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Community Conservation Project

Spring is here and the warmer weather is bringing out the beautiful bugs and critters that we’ve been missing over the winter! Here at Charlotte’s Quest we’ve been particularly antsy about the first bluebirds of the season because in mid-February volunteers began collecting data for the Eastern Bluebird Monitoring Program.


We hope to collect data to track the population and behavior of local bluebirds. We have also introduced a bluebird ‘Trail’ with new and repaired bluebird houses to encourage an increase in nesting activity and the prevalence of the species in general. Our plan is to double the total amount of bluebird houses by next nesting season. Currently, we have sixteen.

The data collecting process is very user friendly. Our friend and volunteer, Dan Schiller, has created a fun Google Doc form that enables our monitors to track specific bird activity, the presence of nests, chicks, eggs, and other important information. Uploading photos into the form allows us to share our experiences while checking on our feathered friends! Once a form is submitted, the data is compiled and updated in real-time. Our data can be narrowed down to show stand-alone demographics specific to the project. For example, we can view total percentages of the following: types of birds entering boxes over time, prevalence of nests, eggs, and chicks over time, and the time of day any activity was observed.

Since our new bluebird monitoring program has really started to take shape, we’ve also launched a fundraiser for those wanting to purchase a bluebird nesting box for their own homes. Now we’re taking it a step further and are extending the opportunity to contribute to our Eastern bluebird data to local community members. Residents in Manchester and neighboring towns such as Greenmount, Hampstead, Lineboro and Westminster will be able to observe, collect and submit Eastern bluebird data using the same Google form that Charlotte’s Quest uses, contributing to the assessment and conservation of our local bluebird population.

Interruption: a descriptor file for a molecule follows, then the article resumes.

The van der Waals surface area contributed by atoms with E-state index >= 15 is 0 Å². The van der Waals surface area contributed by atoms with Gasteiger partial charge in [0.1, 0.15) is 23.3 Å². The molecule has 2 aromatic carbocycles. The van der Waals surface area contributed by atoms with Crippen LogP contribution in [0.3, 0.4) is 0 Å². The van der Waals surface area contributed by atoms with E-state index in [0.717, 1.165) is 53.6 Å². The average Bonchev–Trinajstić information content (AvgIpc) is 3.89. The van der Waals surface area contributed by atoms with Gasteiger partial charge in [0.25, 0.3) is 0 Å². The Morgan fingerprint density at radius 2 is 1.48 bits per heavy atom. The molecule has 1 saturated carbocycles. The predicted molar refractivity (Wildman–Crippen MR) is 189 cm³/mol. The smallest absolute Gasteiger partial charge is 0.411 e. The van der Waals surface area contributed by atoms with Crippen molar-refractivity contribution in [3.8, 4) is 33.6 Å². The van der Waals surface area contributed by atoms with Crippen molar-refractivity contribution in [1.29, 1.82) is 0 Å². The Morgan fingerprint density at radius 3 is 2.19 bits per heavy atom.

Another community-positive aspect of monitoring for this CQ project is the ability to earn volunteer hours. If you register with Charlotte’s Quest as a volunteer, you can earn volunteer hours for your school or organization while you observe and collect information. As a bonus, any volunteer time submitted to us helps cement our legacy in Manchester, demonstrating that we have the community’s support. This volunteerism also helps secure further funding, supporting Charlotte’s Quest’s long-term sustainability. We are also encouraging residents of areas outside of Northeastern Carroll County to participate in bluebird monitoring. We are working to offer another way for you to collect your data or reroute your findings to another dataset for the area that you reside in. All of us at CQ are also excited at the prospect of broadening this venture to include separate monitoring programs centered around other species, such as monarch butterflies, or maybe even cicadas.


We would love to hear if there are other species you would like to see us monitor! Feel free to comment below and tell us what you think. Any other ideas, questions, or comments would also be greatly appreciated. If you are interested in becoming a monitor, purchasing a bluebird house for your home, or both, please send an email to or contact us at You can reserve a bluebird house online here and pick it up from 1pm-3pm from the Nature Center during our First Sunday Hikes!

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